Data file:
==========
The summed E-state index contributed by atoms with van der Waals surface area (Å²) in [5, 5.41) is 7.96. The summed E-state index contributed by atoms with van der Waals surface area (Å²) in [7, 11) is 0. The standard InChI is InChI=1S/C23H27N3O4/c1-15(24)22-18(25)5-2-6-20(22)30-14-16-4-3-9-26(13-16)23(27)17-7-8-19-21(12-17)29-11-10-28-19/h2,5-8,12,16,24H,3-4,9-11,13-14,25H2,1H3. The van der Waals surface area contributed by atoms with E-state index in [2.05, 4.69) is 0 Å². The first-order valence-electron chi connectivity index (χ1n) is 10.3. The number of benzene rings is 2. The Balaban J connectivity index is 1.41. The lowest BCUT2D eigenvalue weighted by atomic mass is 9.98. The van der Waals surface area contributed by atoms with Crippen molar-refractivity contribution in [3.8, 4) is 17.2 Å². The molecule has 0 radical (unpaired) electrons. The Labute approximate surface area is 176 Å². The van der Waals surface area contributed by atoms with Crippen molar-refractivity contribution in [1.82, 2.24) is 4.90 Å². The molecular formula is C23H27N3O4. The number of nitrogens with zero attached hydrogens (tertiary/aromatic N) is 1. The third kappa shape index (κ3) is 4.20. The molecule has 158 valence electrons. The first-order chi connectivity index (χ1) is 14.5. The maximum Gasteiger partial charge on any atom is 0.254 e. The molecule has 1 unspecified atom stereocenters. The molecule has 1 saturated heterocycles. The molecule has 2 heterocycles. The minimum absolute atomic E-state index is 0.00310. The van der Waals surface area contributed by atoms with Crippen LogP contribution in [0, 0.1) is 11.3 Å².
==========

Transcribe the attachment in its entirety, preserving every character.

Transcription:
The summed E-state index contributed by atoms with van der Waals surface area (Å²) in [5, 5.41) is 7.96. The summed E-state index contributed by atoms with van der Waals surface area (Å²) in [7, 11) is 0. The standard InChI is InChI=1S/C23H27N3O4/c1-15(24)22-18(25)5-2-6-20(22)30-14-16-4-3-9-26(13-16)23(27)17-7-8-19-21(12-17)29-11-10-28-19/h2,5-8,12,16,24H,3-4,9-11,13-14,25H2,1H3. The van der Waals surface area contributed by atoms with E-state index in [2.05, 4.69) is 0 Å². The first-order valence-electron chi connectivity index (χ1n) is 10.3. The number of benzene rings is 2. The Balaban J connectivity index is 1.41. The lowest BCUT2D eigenvalue weighted by atomic mass is 9.98. The van der Waals surface area contributed by atoms with Crippen molar-refractivity contribution in [3.8, 4) is 17.2 Å². The molecule has 0 radical (unpaired) electrons. The Labute approximate surface area is 176 Å². The van der Waals surface area contributed by atoms with Crippen molar-refractivity contribution in [1.82, 2.24) is 4.90 Å². The molecular formula is C23H27N3O4. The number of nitrogens with zero attached hydrogens (tertiary/aromatic N) is 1. The third kappa shape index (κ3) is 4.20. The molecule has 158 valence electrons. The first-order chi connectivity index (χ1) is 14.5. The maximum Gasteiger partial charge on any atom is 0.254 e. The molecule has 1 unspecified atom stereocenters. The molecule has 1 saturated heterocycles. The molecule has 2 heterocycles. The minimum absolute atomic E-state index is 0.00310. The van der Waals surface area contributed by atoms with Crippen LogP contribution in [0, 0.1) is 11.3 Å².